How Do Costco Golf Clubs Measure Up? Complete Review
When you walk into a golf retailer, you have seemingly unlimited options of different types of clubs and brands. There’s a golf brand out there, however, that you can only find in one place. That brand is Kirkland Signature and that place is Costco. Kirkland Signature produces wedges, putters, balls, and gloves. So, how do Costco brand golf products stack up to the household name golf brands?
To give you an accurate and informative review of all of the Kirkland Signature golf products, we put each of them to the test ourselves. Here's what we learned.
Kirkland Signature Golf Balls
The year was 2016. People all over the United States shopped at the mega-warehouse chain, Costco as they do today, for anything from groceries to diapers to caskets (seriously). You could walk down the aisle that included sporting goods and score a decent deal on bulk golf items, mainly gloves or balls from well-known manufacturers. Then, Costco decided to launch a golf ball of its own, under its in-house brand name, Kirkland Signature. What ensued was something that could only happen in the world of golf.
The Kirkland Signature golf ball, which was a four-piece “tour” ball, performed similarly to the most popular golf ball in the world, the Titleist Pro V1. And as the tale of Kirkland golf balls grew, the balls disappeared off of shelves as if they were the last can of beans in an apocalypse. Suddenly, the weekend Costo shopper that was flashing their membership card to purchase a 10-pound bag of kale, a bulk load of furnace filters, and two dozen golf balls, was leaving with open space in their gigantic cart. Why all of the calamity, though? Because the golf balls (which avid golfers would dub "K-Sigs") were being sold for $30 for two dozen! Compare that to the 2016 Pro V1, which was sold for $48 for a dozen.
Before long, the Kirkland balls hit a serious supply and demand issue, and eBay sellers reaped the benefits. In some auctions, the K-Sigs were selling for more than Pro V1s, despite retailing for about a quarter of the price. The ultra curious and aggressive buyers spent near $65 per dozen to get their hands on some Kirkland Signature golf balls.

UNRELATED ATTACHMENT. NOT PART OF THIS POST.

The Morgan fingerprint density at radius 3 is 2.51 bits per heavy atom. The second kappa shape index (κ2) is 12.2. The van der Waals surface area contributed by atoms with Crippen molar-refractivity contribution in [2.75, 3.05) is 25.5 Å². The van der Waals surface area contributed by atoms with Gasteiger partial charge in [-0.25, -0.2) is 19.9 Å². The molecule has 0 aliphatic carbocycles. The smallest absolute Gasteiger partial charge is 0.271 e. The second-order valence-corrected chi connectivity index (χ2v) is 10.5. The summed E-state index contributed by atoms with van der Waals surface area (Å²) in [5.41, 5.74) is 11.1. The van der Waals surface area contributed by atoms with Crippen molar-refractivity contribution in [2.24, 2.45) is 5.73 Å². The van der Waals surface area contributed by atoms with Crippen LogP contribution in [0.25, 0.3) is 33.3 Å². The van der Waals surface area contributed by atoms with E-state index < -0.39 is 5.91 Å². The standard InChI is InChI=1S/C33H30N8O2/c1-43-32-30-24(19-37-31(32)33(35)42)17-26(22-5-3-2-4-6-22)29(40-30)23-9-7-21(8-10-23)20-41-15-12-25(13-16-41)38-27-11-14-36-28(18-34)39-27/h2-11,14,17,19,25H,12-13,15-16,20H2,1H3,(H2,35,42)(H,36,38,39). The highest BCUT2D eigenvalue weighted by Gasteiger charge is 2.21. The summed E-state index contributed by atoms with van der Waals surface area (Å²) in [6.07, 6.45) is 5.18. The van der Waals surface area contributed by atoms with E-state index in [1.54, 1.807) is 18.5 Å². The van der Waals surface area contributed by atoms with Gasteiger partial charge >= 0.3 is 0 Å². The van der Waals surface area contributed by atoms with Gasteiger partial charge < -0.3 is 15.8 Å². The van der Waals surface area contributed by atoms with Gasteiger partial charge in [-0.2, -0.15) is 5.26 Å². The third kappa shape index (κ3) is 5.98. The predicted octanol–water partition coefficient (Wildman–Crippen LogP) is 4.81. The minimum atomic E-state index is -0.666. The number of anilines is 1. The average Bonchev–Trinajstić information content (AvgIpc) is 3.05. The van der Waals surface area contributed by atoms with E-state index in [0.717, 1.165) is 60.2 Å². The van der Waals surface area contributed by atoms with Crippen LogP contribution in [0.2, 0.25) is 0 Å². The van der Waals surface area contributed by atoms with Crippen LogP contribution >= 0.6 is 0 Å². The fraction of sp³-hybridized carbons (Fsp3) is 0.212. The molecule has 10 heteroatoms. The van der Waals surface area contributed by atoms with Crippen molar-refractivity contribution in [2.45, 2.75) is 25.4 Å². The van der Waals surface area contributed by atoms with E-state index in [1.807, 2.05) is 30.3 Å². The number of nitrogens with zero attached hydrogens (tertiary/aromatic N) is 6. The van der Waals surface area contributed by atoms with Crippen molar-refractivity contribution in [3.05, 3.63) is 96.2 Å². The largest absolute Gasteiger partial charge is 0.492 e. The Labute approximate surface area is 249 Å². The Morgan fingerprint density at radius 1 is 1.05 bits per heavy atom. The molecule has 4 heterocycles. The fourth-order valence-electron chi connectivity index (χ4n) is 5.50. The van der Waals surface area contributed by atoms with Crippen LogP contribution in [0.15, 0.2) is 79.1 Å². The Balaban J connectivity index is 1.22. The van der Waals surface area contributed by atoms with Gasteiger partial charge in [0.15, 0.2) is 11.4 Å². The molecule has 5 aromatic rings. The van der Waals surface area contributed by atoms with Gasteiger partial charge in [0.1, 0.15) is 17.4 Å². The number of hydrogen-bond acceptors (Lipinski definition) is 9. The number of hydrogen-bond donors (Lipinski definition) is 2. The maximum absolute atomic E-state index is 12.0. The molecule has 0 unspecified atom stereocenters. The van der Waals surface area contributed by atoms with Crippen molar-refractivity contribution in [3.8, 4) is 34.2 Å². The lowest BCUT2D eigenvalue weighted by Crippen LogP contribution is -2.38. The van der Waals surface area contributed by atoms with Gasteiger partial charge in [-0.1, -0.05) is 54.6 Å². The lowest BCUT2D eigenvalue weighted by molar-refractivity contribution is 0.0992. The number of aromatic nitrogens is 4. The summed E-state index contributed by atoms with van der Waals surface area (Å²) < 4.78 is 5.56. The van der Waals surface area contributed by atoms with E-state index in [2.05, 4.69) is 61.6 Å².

Eventually, Titleist's parent company, Acushnet, and Costco went to court to discuss 11 different patent violations, and the two sides came to an agreement. While the result of the suit was never publicly announced, Kirkland followed up its original four-piece ball with the current three-piece version.
What happened in 2016 opened a lot of golf consumers’ eyes to the Kirkland brand. Costco still sells golf balls on its website and in-store, and they are very well-reviewed. The current model, the Kirkland V2.0 is a 3-piece, high-performance golf ball that sells for $24.99 for two-dozen. The popularity ultimately allowed Costco to expand the Kirkland Signature golf brand into a few other golf categories.
Kirkland KS1 Putter
In June 2020, the Kirkland Signature KS1 putter hit the market as a premium flat stick with adjustable weights for $149.99. It may be one of the only Costo items that you don't have to purchase in bulk.
The blade-style putter is 100% milled from 303 stainless steel and unlike the wedges, is available in right and left-handed models.
The putter has a standard length of 34.5 inches and has fully adjustable heel and toe weighting. The putter comes with 10g weights in the heel and toe, and for an additional $37.99, the available weight kit includes two 15g and two 20g weights, allowing the user to adjust the putter to their desired head weight and bias.
The stock grip is a SuperStroke CounterCore Mid Slim 2.0.
KS1 Putter Performance
With a very familiar design, the Kirkland Signature KS1 putter adopts a blade head that every golfer has wielded at one time or another. Beyond that, this putter is a surprisingly, unexpectedly nice flat stick. It delivers a smooth roll without feeling “tinny” at impact. The interchangeable weights in the sole give it a nice customizable option and if you like to putt from a few yards off the green, it goes through the fringe quite well. Headcover connoisseurs will appreciate the classy black, white, and red cover that’s included.